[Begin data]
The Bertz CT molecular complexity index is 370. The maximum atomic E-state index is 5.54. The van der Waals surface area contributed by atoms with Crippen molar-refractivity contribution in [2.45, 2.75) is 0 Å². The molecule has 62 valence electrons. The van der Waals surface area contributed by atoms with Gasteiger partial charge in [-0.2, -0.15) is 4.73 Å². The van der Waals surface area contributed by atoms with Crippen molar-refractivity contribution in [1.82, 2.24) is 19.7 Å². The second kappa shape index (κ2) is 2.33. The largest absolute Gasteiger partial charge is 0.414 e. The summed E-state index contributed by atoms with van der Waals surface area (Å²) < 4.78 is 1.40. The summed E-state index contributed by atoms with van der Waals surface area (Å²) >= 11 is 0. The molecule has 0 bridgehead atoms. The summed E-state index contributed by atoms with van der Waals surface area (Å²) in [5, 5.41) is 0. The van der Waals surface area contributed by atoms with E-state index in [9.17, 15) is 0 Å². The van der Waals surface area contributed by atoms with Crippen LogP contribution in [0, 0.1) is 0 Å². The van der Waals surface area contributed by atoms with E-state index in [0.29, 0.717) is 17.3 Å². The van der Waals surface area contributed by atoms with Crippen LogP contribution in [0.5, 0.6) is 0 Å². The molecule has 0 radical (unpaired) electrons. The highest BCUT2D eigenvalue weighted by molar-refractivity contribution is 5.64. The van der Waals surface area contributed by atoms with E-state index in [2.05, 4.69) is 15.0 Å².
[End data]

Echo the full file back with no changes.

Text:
The Bertz CT molecular complexity index is 370. The maximum atomic E-state index is 5.54. The van der Waals surface area contributed by atoms with Crippen molar-refractivity contribution in [2.45, 2.75) is 0 Å². The molecule has 62 valence electrons. The van der Waals surface area contributed by atoms with Gasteiger partial charge in [-0.2, -0.15) is 4.73 Å². The van der Waals surface area contributed by atoms with Crippen molar-refractivity contribution in [1.82, 2.24) is 19.7 Å². The second kappa shape index (κ2) is 2.33. The largest absolute Gasteiger partial charge is 0.414 e. The summed E-state index contributed by atoms with van der Waals surface area (Å²) < 4.78 is 1.40. The summed E-state index contributed by atoms with van der Waals surface area (Å²) >= 11 is 0. The molecule has 0 bridgehead atoms. The summed E-state index contributed by atoms with van der Waals surface area (Å²) in [5, 5.41) is 0. The van der Waals surface area contributed by atoms with E-state index in [9.17, 15) is 0 Å². The van der Waals surface area contributed by atoms with Crippen LogP contribution in [0, 0.1) is 0 Å². The van der Waals surface area contributed by atoms with E-state index in [0.29, 0.717) is 17.3 Å². The van der Waals surface area contributed by atoms with Crippen LogP contribution in [0.5, 0.6) is 0 Å². The molecule has 0 radical (unpaired) electrons. The highest BCUT2D eigenvalue weighted by molar-refractivity contribution is 5.64. The van der Waals surface area contributed by atoms with E-state index in [2.05, 4.69) is 15.0 Å².